The new documentary Ernie & Joe: Crisis Cops opens with police body cam footage of a man getting gunned down in the doorway of his own house.
Why was the man shot? Because he was holding a screwdriver and he apparently didn’t drop it quickly enough. Why were the police there in the first place? They had been called by the man’s mother, who warned the police that her son was schizophrenic and that he was hearing voices. When the cops shoot him, the man’s mother can be heard screaming in the background, begging the cops not to kill her son. But kill him, they did. He died for the crime of holding a screw driver while having mental health crisis.
Unfortunately, that’s a scenario the seems to be happening more and more frequently in the United States. The police are trained to quickly take control of dangerous situations, to show no emotion, and to bark out orders. How many times do we hear it whenever someone is gunned down for not immediately dropping whatever they were holding their hands? “If he had just done what the police said, he’d still be alive.” We hear that a lot but what if, like the man holding that screwdriver, you’re already hearing voices before the police start screaming at you to show them your hands. What if you’re already disorientated and not sure what’s real and what’s not? What then?
Unfortunately, it’s rare that the police are trained on how to deal with someone suffering from mental issues. Ernie Stevens and Joe Smarro are two cops in San Antonio who are trying to change that. As members of the SAPD’s mental health unit, Ernie and Joe are advocates for changing the way that the police deal with the most vulnerable members of society. As they explain at one of their training sessions, the police academy will spend days teaching recruits how to draw and fire their weapon without devoting one minute to discussing how to deal with someone who might be hearing voices or who might be suicidal. Ernie and Joe argue for compassion over brute force. (Unfortunately, while some cops are seen nodding along with Ernie and Joe’s lessons, several others are seen smirking and rolling their eyes.)
Shot in the style of cinéma vérité, the film follows Ernie and Joe as they deal with cases and attempt to teach their fellow cops that brute force is not always the solution. At one point, we watch them deal with someone who is threatening to jump off an overpass. We also listen as Joe, a former Marne, discusses seeing a child blown up in Iraq and how he is still haunted by PTSD. Ernie, meanwhile, is a family man who goes to church every Sunday and who is looking forward to soon retiring from police work. The film follows them as they talk, joke, and occasionally bicker like an old married couple. It’s a good, if somewhat low-key, documentary. One watches it and hopes that other police departments will learn from San Anotnio’s success.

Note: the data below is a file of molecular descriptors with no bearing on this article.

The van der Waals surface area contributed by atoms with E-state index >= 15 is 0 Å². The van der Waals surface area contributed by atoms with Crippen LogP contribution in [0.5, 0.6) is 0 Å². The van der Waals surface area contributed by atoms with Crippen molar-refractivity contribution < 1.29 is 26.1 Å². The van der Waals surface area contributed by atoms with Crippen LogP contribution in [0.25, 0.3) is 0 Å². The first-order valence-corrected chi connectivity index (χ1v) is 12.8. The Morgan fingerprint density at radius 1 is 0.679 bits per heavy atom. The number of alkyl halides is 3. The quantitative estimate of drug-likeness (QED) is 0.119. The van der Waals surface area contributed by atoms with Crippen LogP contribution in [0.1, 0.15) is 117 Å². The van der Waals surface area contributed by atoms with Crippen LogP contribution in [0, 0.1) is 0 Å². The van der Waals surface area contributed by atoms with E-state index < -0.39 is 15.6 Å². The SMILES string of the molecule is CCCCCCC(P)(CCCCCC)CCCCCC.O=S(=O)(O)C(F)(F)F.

As I watched the film, I found myself thinking about Vanessa Marquez. Vanessa was a former actress and a longtime member of the #TCMParty on twitter. Vanessa was always very open about her own health struggles. 14 months ago, the police showed up at Vanessa’s house in South Pasadena, California. They say they were doing a welfare check. They say that Vanessa was in obvious mental distress and that Vanessa resisted their attempts to force her to go to the hospital to be checked out. The police say that Vanessa pointed a BB gun at them. Unfortunately, we only know what the police said happened but Vanessa is not her to tell her side of the story. She was shot and killed. At the time, it was big news but, as always happens, the media eventually moved on to something else. After all this time, we still don’t know what really happened the day that Vanessa Marquez was killed in her own home. We probably never will.
Watching the documentary, I found myself wondering what would have happened if it had been Ernie and Joe or, at the very least, a cop with a similar outlook and compassion who showed up at her house on that day. Would Vanessa still be with us, watching movies on TCM and tweeting about her experiences in Hollywood? No one can say for sure but I think she would be.
Hopefully, this documentary will serve as a wake up call for some people. One need not lose their compassion just because they put on a uniform. In fact, it’s essential that they don’t.